Half-Life turns 20 today, which not only makes us feel ancient, but reminds us of how much we miss the seminal sci-fi series. From its humble beginnings in the Black Mesa Research Facility to testing out the Gravity Gun in City 17, there are so many memorable moments that made it one of the most important shooters to ever grace a hard-drive.
But we’re not here to remiencese about all the things we love about Half-Life (if we did, this would be less an article and more a novella). No, instead, we’ve mined the archives for some buried nuggets of trivia that will have you stroking your beard and sagely nodding silently… because in this scenario, we’re imagining you’re Gordon Freeman.
1. It was originally called Quiver
When Mike Harrington and Gabe Newell set up Valve, they decided to make a scary shooter that would be built within id’s Quake engine (well, it ended up being 30% of id’s Quake engine, but y’know). And they were going to call it Quiver.
Why Quiver? Well, Newell was a fan of Stephen King’s The Mist, a short story that involves a lot of awful monsters and a military base called Arrowhead. This reference didn’t end being the title, with the team eventually plumping for… well, the actual title.
2. Gordan Freeman once had a big, bushy beard
It’s hard to imagine the quietest man in games not looking like the dapper scientist he is, but an original version of Mr. Freeman had one huge difference.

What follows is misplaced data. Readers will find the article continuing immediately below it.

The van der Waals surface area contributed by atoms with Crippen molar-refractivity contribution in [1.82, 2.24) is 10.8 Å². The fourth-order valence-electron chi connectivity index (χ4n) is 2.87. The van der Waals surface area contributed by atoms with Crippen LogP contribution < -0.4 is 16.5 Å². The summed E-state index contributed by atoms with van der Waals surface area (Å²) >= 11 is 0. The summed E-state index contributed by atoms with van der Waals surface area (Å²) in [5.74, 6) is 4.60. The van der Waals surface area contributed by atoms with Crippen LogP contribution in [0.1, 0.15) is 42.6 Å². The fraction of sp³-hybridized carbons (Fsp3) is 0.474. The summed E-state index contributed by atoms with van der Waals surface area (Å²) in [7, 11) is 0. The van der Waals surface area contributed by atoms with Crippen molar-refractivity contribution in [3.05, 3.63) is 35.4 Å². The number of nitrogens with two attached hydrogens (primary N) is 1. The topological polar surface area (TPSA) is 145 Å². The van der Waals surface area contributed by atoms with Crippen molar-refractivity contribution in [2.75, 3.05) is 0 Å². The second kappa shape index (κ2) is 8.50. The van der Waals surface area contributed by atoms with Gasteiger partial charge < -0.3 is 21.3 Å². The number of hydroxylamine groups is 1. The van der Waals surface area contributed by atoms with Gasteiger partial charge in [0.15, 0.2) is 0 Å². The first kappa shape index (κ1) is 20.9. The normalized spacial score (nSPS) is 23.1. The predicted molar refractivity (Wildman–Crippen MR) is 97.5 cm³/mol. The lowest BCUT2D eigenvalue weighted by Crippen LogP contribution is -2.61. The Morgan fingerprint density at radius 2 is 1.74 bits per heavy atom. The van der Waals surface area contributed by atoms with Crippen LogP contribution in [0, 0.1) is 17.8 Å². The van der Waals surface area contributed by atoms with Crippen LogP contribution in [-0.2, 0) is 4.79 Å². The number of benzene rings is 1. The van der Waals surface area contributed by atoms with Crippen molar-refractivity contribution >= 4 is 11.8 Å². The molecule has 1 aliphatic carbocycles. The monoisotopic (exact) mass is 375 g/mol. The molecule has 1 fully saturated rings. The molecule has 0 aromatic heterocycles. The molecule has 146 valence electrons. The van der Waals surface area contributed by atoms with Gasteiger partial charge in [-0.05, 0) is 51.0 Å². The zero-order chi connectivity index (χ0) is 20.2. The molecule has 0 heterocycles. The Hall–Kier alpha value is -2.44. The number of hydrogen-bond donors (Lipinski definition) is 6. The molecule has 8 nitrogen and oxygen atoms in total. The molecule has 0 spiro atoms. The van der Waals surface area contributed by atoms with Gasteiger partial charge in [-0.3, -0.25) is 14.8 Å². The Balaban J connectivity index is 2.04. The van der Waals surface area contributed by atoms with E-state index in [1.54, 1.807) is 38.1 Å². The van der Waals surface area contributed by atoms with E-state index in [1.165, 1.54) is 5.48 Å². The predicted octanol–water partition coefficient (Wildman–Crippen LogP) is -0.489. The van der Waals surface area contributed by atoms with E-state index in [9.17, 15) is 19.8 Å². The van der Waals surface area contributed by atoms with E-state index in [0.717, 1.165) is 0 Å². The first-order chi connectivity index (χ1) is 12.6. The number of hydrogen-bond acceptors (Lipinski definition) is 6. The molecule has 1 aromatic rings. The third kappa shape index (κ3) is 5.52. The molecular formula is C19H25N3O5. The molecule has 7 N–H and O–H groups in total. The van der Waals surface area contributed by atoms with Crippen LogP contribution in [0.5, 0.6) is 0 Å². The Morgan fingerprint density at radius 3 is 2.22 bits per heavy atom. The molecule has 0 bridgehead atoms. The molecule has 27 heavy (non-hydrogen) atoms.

That would be a huge, viking-esque beard. Fans have affectionately dubbed this look for Gordan as “Ivan the Space Biker”, but we think we prefer his glasses and shave to the original mad-eyed version of our crowbar-wielding hero.
3. There’s a Half-Life 2 Japanese arcade cabinet
Yep, you read that right. Taito worked with Valve to bring Half-Life 2 to Japanese arcades with a version called Half-Life 2: Survivor. It had three modes for players to choose from: Story, which condensed the sequel into a bite-sized and action-packed version; Mission, where you had specific objectives to accomplish; and Battle, where you’re blasting other players in multiplayer matches.
Are we booking our flights to Tokyo to go play this right now? Well, is a Headcrab a disgusting creature that has lived in our nightmares for the past 20 years? (Yes to both)
4. Robin Williams was a huge fan
Yes, the brilliant actor who brought Mrs. Doubtfire (and Flubber) to life wasn’t just a big gamer, he loved Half-Life. In an interview with Zap2It, he regaled them about his love for the original game and its fervent modding scene.
On top of that, fan-site LambdaGeneration also revealed that he was one of the first people to see Half-Life 2 at Valve’s E3 booth in 2004. He nearly provided his vocal tones for said sequel, but alas, he couldn’t fit it into his schedule. We’re sure he still enjoyed skulking around Ravenholm though.
5. There’s a console version of the original
The original Half-Life has a PlayStation 2 port (itself based on a cancelled Dreamcast port), which turned a game built for mouse and keyboard into a cracking console shooter. But while there’s every chance you knew about it, it also had a expansion that came with it called Half-Life: Decay. This was a co-op experience that sends you back to Black Mesa as doctors Gina Cross and Collette Green.
Developed by Gearbox (the team behind Borderlands), it’s a rare glimpse into the extended universe of the series, as well as the only time you needed a buddy to help you save the world.
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